In the current situation, I guess many of us will take lessons online. I usually play with headphones, so I don't disturb others around with repeating passages and/or noisy exercises. For that reason, my ideal setup for attending my lessons would allow:

  • I hear my piano own on headphones
  • I hear my teacher (on Skype, Zoom, etc.)
  • My teacher can hear me and my piano in the online call
  • I don't hear my own voice or my own piano echoing on my headphones, coming from the online call

I have a Yamaha P45 and a Macbook Early 2015, from which I will connect to this online call.

What I've tried:


It seems using "soundflower" would be a popular option, according to some internet searches, to solve this problem only using software.

The way I tried it was connecting the piano to the Mac via USB; opening GarageBand and making it output to Soundflower. Then, in the Mac MIDI options, I created and Aggregate Device with the built-in microphone and Soundflower.

Finally, I've setup que input on Zoom to be this Aggregate Device. It kind of works, but it shows lots of collateral noise and truncation. I mean, it works but It is not really nice to listen.

Moving Zoom to use the "Soundflower (2 ch)" output directly works fine for sending the Piano only, which makes me think that the Aggregate Device is the one damaging the signal due to some software filtering (no actual proof though).


I wonder if an USB audio interface (such as Behringer UM2, for example) would be the solution for this setup. In this case I guess I would need to connect the piano, plus a microphone, to the interface, and then all via USB to the Mac.

The question then would be: how can I attend to my lesson and listen to my piano (live) and my teacher (online), on my headphones?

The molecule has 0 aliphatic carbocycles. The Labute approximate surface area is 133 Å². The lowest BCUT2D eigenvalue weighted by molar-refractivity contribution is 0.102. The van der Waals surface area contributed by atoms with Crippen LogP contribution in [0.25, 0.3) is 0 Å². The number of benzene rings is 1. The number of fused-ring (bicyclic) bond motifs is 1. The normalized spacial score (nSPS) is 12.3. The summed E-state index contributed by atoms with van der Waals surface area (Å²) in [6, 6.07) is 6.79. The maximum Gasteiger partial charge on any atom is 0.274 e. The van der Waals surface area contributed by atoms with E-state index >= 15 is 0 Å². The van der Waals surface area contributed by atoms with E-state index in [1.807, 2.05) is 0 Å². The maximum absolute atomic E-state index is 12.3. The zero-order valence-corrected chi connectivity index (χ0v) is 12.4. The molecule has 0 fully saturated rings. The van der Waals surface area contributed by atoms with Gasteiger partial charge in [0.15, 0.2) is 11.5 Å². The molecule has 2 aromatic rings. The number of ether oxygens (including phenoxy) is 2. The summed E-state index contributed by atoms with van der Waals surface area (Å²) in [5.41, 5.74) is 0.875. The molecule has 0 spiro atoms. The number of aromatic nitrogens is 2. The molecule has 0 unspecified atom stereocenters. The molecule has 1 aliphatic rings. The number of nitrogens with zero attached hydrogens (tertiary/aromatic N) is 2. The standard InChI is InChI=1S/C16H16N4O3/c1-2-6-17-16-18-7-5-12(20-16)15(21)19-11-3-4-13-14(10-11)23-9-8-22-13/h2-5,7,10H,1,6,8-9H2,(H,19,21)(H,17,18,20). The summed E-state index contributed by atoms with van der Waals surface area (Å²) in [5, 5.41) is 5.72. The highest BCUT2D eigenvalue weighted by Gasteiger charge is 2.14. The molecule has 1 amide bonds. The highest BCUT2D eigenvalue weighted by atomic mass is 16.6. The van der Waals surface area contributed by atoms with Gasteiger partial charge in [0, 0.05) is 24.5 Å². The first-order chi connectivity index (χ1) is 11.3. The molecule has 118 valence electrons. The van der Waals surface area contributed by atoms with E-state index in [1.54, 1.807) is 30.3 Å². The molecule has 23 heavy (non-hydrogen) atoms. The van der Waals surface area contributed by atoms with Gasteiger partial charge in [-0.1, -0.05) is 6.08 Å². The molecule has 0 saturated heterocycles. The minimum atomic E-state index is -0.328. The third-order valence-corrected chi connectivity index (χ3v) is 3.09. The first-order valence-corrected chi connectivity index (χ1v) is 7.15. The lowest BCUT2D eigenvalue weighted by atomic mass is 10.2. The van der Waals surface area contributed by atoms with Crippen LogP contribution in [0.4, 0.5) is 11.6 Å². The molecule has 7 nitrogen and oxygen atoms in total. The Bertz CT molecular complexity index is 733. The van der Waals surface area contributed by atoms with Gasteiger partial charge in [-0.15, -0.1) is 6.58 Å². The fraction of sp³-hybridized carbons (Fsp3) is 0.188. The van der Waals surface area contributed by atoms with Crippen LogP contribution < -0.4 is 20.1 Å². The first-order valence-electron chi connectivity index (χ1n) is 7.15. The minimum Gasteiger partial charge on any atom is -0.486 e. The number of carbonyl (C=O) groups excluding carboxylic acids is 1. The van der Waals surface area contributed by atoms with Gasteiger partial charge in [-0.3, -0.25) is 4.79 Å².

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  • If it works for the piano only, ditch the aggregate device and try routing the microphone and the piano to the same Soundflower 2 ch output in GarageBand. So, GarageBand gets two inputs at the same time: (1) the piano, (2) microphone for your voice, and it mixes both the piano and mic audio into one stereo channel and sends it to Zoom via Soundflower. Would this work? Does the piano come to GarageBand as audio? Or just MIDI and you're using GarageBand's virtual instruments to generate audio from MIDI notes? – piiperi Reinstate Monica Mar 23 '20 at 10:43
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    This is NOT a duplicate. LeandronN is asking a question regarding technical details of hardware setup and software configuration, while the linked question is a generic question about video platforms for online music lessons. The question should be reopened. – Zhe Sep 30 '20 at 2:25

I've been teaching Zoom lessons for a couple weeks now. Plug your headphones into the MacBook's headphone output jack. You will hear your voice and piano coming through your laptop's built-in mic, and your teacher on the other end. There will be no "echo."

According to Yamaha's website, the P45 has two 12cm speakers. However, I don't see them in photos of the board itself and am wondering if they're only included in the console stand accessory. If yours has speakers, I would simply play through the speakers and avoid the USB / software rewiring.

IF using an audio interface like the Behringer UM2 then you'd plug your headphones into that interface, not your computer. Then you should hear everything fine.

  • I'll certainly do that for short term. The only caveat is that I'm looking for a completely silent setup (i.e. playing everything on my headphones and don't "disturb" others in the house). – LeandroN. Mar 23 '20 at 9:57
  • Ah. I see. Well, I have a few boards with MIDI over USB but that requires the software to create the tones (MIDI transfers data not audio). I've never used "USB to Host" or a P45 so I can't be certain of what that entails. – NickGrooves Mar 23 '20 at 10:02

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